An informed patient, perhaps with this kind of communication I’m sharing, will be empowered to communicate that this is important to him. While he is seeking the best intervention for his cancer management, all aspects need to be put on the table for discussion. Ask that care provider to help address these things. If that care provider is not able to address it, ask him who else can be of service, as part of the care team perhaps, to address these problems or potential problems as they may arise expectedly with interventions.

What treatments are available for men suffering from ED after prostate cancer treatment? Are there some treatments that are more effective after surgery or radiation or hormonal therapy?

Dr. Burnett: We have a host of treatments that are available and can be offered for managing ED in this scenario, as much as for any presentation of ED in our modern times. We’re certainly much better in terms of what we can offer medically than where we were a generation ago, but we still have interventions that largely are addressing the symptom presentation of erection dysfunction; they don’t necessarily correct the erection disorders. They treat the symptomatic presentation of a man saying, “I cannot get an erection, and what do you have to offer?” These interventions, more or less, are used on demand to help him achieve an erection response when needed.

These therapies range from the oral medications that are very effective and are FDA approved, to semi-intrusive interventions brought to the genital area in the form of penile injection therapy or vacuum erection device therapy. We also have penile prosthesis surgery, which obviously is much more invasive. Some patients either prefer this approach or they find that the other options are just ineffective or contraindicated.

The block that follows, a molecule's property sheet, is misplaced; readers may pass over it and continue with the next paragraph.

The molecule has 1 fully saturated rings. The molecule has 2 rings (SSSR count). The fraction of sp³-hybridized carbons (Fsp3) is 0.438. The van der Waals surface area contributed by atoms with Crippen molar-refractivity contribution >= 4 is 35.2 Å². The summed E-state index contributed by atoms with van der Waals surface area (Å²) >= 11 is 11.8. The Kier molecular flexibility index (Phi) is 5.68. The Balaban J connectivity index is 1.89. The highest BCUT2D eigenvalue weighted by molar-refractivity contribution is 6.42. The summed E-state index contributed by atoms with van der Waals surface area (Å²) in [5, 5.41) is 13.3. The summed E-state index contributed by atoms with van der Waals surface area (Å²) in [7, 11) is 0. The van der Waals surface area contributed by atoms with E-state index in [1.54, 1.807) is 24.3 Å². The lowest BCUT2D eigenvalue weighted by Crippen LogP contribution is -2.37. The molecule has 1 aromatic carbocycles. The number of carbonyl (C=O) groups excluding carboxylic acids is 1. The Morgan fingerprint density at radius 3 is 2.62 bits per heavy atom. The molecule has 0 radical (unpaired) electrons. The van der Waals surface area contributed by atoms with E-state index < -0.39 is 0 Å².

We have to understand the patient’s case, his preferences, and the severity of his ED. Certain men who’ve had prostate cancer treatments may have more severe erection dysfunction and may not respond well to oral therapies such as Viagra (sildenafil) and Cialis (tadalafil). That patient may be inclined to move forward with some of these somewhat more intrusive, or even invasive, surgical options if needed.

Do you have any advice for men who either are worried about ED before treatment or who are already suffering from ED after treatment?

Dr. Burnett: The sobering truth is that some of the interventions for managing prostate cancer can have adverse effects on your sexual function. At the same time, understand that we have interventions to address ED. Fear of losing one’s erections hopefully should not lead one to avoid proper treatment.

As one patient quipped to me once in the past: “The ultimate form of ED is death.” Not addressing your cancer and not being around for your loved ones is certainly not the best option to pursue. You have to be attentive to addressing your disease but also recognize that we can address your ED or other sexual dysfunctions. Know that these interventions can be sought amidst the treatment for the prostate cancer.

Subscribe to read the rest of this month’s conversations on erectile dysfunction after prostate cancer.


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Are Male Survivorship Treatments Experimental?


Dr. Martin Miner is the Co-Director of the Men’s Health Center at The Miriam Hospital in Providence, Rhode Island.

Prostatepedia spoke with him about how his center helps men who have erectile dysfunction after prostate

Miner Head PhotoHow common is ED in the general population? What causes it?

Dr. Miner: Most studies show that ED occurs in 50% or more of men. The public thinks it’s related to aging, but in truth, it’s more prevalent with aging because there are more comorbidities (meaning coexisting medical problems) that occur in men as they age. As men age, they tend to develop high blood pressure, elevated lipids, and type 2 diabetes. Many become obese, and specifically get visceral adiposity, or belly fat. Erectile dysfunction is related to all of these conditions.

Once present, ED is not only related to the issue of vascular filling but also to psychological issues. Men are devastated when their sexual function is impaired. They become anxious and performance-focused. That only makes attaining an erection more difficult.

What kind of an impact can ED have on a man?